While the prongs P, PI, P2, P3 and P4 are shown in axial relation with the screw-threaded portion I4, these prongs may be disposed to form any desired angle with the screw-threaded portion as to orientate the support in any convenient direction with respect to the position of the user.
In the modification shown in Figs. 3, 4, and 5, the heat applying tip TP is in the form of a rectangularl-y shaped plate 20 formed integrally with the shank portion 2| which, like the heat applying tip shown in Fig. 1, has a screw-threaded portion I4 for engaging the sleeve I2 in the tubular support I5. In the face of plate 20 opposite the shank portion 2I there is provided a plurality of diagonally disposed grooves G, GI, G2, and G3 which correspond in number to that of the terminals T, TI, T2, and T3, these grooves assisting in locating the tip plate 20 in engaged relation with the terminals T, TI, T2, and T3 as shown in Fig. 5 and their diagonal relation is such as to orientate the support I5 in a convenient direction with respect to the position of the user while the set of grooves G4, G5, G6, and G1 permits the orientation of the tip support substantially degrees to that of the position shown in Fig. 5 for heating terminals in which the lugs L, LI, L2, and L3 carried thereby are disposed in staggered relation at right angles to the position shown in Figs. 2 and 5.
It is to be understood that minor changes may be made to the heat applying tip of this invention as to shape, size, and the number of grooves and prongs depending upon the location and shape of the lug portions with their connecting wires without departing from the spirit and scope of the appended claims.
What is claimed is:
1. In a soldering tool, the combination with a support provided at one end with a handle and at its opposite end with fastening means and a heating element, of a tip having a portion for engaging said fastening means and adapted to be heated by said heating element, said tip having a portion formed with a plurality of parallelly disposed heat applying members of different lengths for collectively engaging sets of criss-crossing conducting elements adjacent to their intersecting points for joining them by soldering, the distance from the first-mentioned portion of said tip to each of said heat applying portions being substantially equal.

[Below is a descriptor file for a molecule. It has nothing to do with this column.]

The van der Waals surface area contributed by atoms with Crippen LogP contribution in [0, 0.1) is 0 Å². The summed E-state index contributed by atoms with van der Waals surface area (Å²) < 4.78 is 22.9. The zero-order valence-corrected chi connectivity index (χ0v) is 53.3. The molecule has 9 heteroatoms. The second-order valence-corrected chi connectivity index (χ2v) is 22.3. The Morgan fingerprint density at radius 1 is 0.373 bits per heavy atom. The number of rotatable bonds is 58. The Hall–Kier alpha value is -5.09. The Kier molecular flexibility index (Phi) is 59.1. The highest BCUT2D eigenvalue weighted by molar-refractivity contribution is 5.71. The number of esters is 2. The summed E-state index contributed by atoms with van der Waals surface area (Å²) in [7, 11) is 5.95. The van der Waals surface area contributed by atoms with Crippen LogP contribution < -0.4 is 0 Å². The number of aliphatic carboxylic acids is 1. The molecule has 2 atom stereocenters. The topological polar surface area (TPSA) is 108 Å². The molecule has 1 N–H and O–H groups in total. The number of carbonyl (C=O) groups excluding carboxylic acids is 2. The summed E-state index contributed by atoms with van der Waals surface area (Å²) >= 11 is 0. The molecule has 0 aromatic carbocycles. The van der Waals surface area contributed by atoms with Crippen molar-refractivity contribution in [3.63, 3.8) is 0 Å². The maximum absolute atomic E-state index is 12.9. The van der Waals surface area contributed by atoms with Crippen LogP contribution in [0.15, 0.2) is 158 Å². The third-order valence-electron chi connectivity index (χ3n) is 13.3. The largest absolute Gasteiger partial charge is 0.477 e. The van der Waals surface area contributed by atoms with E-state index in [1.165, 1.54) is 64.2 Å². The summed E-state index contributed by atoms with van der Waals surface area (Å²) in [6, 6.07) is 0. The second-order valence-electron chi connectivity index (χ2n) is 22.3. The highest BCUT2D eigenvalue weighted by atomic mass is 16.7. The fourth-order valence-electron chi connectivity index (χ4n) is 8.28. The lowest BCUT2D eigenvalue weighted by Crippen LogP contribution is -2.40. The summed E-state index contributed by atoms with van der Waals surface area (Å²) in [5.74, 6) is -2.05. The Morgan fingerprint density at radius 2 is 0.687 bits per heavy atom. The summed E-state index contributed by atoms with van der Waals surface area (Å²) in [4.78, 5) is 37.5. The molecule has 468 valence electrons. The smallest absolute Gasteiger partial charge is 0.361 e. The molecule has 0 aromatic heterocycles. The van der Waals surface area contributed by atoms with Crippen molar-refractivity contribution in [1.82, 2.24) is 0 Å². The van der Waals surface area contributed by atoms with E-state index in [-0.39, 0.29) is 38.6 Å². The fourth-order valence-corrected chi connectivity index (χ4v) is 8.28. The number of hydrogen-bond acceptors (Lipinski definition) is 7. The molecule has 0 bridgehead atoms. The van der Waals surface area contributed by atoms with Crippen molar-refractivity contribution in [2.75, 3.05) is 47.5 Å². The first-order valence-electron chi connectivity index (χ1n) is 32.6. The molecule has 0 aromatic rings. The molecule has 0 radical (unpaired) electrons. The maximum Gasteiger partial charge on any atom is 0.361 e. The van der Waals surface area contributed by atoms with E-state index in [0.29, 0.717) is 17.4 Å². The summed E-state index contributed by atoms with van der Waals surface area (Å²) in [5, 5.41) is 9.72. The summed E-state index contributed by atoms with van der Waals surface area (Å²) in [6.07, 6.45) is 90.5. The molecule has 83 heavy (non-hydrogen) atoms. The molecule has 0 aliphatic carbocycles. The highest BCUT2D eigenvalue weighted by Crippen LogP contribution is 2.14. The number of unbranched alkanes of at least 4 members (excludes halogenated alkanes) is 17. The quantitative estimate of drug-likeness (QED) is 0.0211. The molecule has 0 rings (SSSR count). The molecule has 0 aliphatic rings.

2. In a soldering copper, the combination with a heating element and a supporting member therefor, of a heating tip formed at one end with a portion for engaging said heating element and at its other end with a plurality of heat transferring portions extending from the first-mentioned portion in parallel relation to each other for simultaneously engaging sets of terminal strips each having a lug which projects at a different point from its terminal to form a substantially diagonal row and each lug having a groove to set a wire at right angles to said strips, said applying means collectively engaging said strips for collectively heating said wires and strips.
VICTOR I. CRUSER.
|Citing Patent||Filing date||Publication date||Applicant||Title|
|US2429888 *||Feb 14, 1944||Oct 28, 1947||Garrett Corp||Method of replacing tubes in heat exchangers|
|US2926231 *||Apr 11, 1958||Feb 23, 1960||Mcdowell Robert B||Method and apparatus for soldering|
|US2968091 *||Jan 29, 1954||Jan 17, 1961||American Can Co||Method of applying solder to a joint|
|US3230338 *||Jul 2, 1962||Jan 18, 1966||Ibm||Selective heating apparatus|
|US3649809 *||Apr 19, 1971||Mar 14, 1972||Halstead William Meredith||Soldering and de-soldering tip for connector pins of electrical components|
|US3900714 *||Oct 17, 1973||Aug 19, 1975||Lewis R Beyer||Heated tool for heading plastic studs|
|US5490786 *||Mar 25, 1994||Feb 13, 1996||Itt Corporation||Termination of contact tails to PC board|
|US5650081 *||Jun 29, 1994||Jul 22, 1997||Zevatech, Inc.||Thermode solder blade with electric heater greater than four ohms|